So here you are, at the end of a long, glorious run. Your ads were hitting just the right
audience. You knew them well and pulled them right in. As the leads came in faster, the cost
went down, and everything was blue skies, sunshine, and rainbows.
Then things started to change. Response rates fell and costs started to climb. You spent
money and energy trying to fight the rising cost curve, but the audience was saturated. Those
who were going to respond already had, and no matter how you tweaked content, the rest had
already made the choice not to buy. Worst of all, you fell farther and farther behind your monthly growth targets!
Now you need a new audience, a new territory to take over. But how do you figure out which new
audience will produce the way you need it to? You could make the mistake a lot of smart
marketers make, and select an audience by educated guess (at best) or gut-feel (at worst) and
sink a lot of cost into testing and attempting to optimize that audience until it booms or busts.
But that would be repeating the cycle of insanity. Probably not the best strategic approach for
your business or your client’s. Not if you know a smarter way. Not if you know when to use the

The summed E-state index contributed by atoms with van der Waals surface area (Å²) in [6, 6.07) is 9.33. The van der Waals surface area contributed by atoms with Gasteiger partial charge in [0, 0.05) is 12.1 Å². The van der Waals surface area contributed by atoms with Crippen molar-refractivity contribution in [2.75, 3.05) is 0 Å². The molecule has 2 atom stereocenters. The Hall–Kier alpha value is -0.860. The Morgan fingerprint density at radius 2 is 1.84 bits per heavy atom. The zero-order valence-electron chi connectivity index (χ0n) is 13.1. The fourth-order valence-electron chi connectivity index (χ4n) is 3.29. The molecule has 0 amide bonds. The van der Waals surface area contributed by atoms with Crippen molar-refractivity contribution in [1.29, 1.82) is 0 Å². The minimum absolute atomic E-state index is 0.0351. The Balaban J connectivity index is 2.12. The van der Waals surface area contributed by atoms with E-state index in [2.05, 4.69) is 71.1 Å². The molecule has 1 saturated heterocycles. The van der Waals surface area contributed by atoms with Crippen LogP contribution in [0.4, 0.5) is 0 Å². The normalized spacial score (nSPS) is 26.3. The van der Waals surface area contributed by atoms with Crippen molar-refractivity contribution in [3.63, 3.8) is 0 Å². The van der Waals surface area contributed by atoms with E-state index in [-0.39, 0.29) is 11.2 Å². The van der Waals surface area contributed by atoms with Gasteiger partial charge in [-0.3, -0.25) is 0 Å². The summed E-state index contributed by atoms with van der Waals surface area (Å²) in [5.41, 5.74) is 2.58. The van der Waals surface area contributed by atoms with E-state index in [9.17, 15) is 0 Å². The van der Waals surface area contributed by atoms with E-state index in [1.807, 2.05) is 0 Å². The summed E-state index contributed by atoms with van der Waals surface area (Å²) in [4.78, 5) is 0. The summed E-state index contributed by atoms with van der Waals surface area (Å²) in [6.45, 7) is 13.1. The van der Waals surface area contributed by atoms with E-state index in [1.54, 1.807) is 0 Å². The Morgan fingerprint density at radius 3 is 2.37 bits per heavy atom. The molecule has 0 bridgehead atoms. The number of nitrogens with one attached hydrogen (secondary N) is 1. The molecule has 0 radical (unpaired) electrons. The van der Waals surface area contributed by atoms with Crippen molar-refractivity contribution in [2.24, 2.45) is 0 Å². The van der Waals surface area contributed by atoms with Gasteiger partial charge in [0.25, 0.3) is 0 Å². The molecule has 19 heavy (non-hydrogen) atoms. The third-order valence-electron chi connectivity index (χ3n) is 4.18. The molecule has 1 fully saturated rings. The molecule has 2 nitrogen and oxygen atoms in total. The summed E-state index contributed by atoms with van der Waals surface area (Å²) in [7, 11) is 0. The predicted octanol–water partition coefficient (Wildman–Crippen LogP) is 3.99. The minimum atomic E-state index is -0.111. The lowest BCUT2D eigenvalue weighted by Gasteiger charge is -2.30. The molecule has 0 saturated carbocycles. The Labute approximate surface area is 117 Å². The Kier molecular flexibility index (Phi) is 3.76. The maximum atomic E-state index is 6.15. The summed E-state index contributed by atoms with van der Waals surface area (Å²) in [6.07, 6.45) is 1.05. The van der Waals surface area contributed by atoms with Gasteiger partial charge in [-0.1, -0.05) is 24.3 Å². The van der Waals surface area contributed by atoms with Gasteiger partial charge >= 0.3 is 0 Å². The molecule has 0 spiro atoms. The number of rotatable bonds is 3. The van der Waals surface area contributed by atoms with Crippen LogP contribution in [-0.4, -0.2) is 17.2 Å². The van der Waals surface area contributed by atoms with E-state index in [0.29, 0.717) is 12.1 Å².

Mongol Horde versus European Colonizer approach to drive new customer acquisition and
Here’s how it works. So you’re looking to occupy new territory. With Mongol Horde approach,
you find an audience, attack it with your most sophisticated ads, and exhaust every possible
opportunity until it’s all used up. Then, in classic Mongol Horde fashion, you pick up camp and
move on to the next territory.
Though by connotation, the Mongol Horde Model would seem “bad,” the fact is, under the
right circumstances, it can be a really good approach. But there are risks. Some new territories
are rich with opportunity and play out like a gold mine. Others look promising to begin with,
but the gold you hoped for turns out to be brass.
With the European Colonizer approach to opening new territory, you develop your audiences
over time. You could choose, for example, a wide range of potential audiences, say 20 of them,
in order to identify the three, five or seven that the data suggest will be successful. Now, there
is a higher front-end cost to this approach, because you are managing a budget across a
portfolio of audiences, some that won’t pan out. But the benefit of developing prioritized list of
audiences comes in greater sustainability and predictability in lead flow over a far longer period
of time. It’s good to be king!
And again – sometimes it’s good to be a Mongol Horde. Deciding which approach will work best
for you is a function of two things: how quickly you need results, and how long you will be in
the market. If you are selling something that has a short term window—months, not years,
then the Mongol Horde strategy makes sense. If you plan to be in the market for years, not
months, then the colonizer model could have a big personal and professional payoff.
What about you? Which approach do you think you’ll try with your current lead acquisition
challenge, Mongol Horde or European Colonizer?
Get in touch with our acquisition experts and let us help you decide!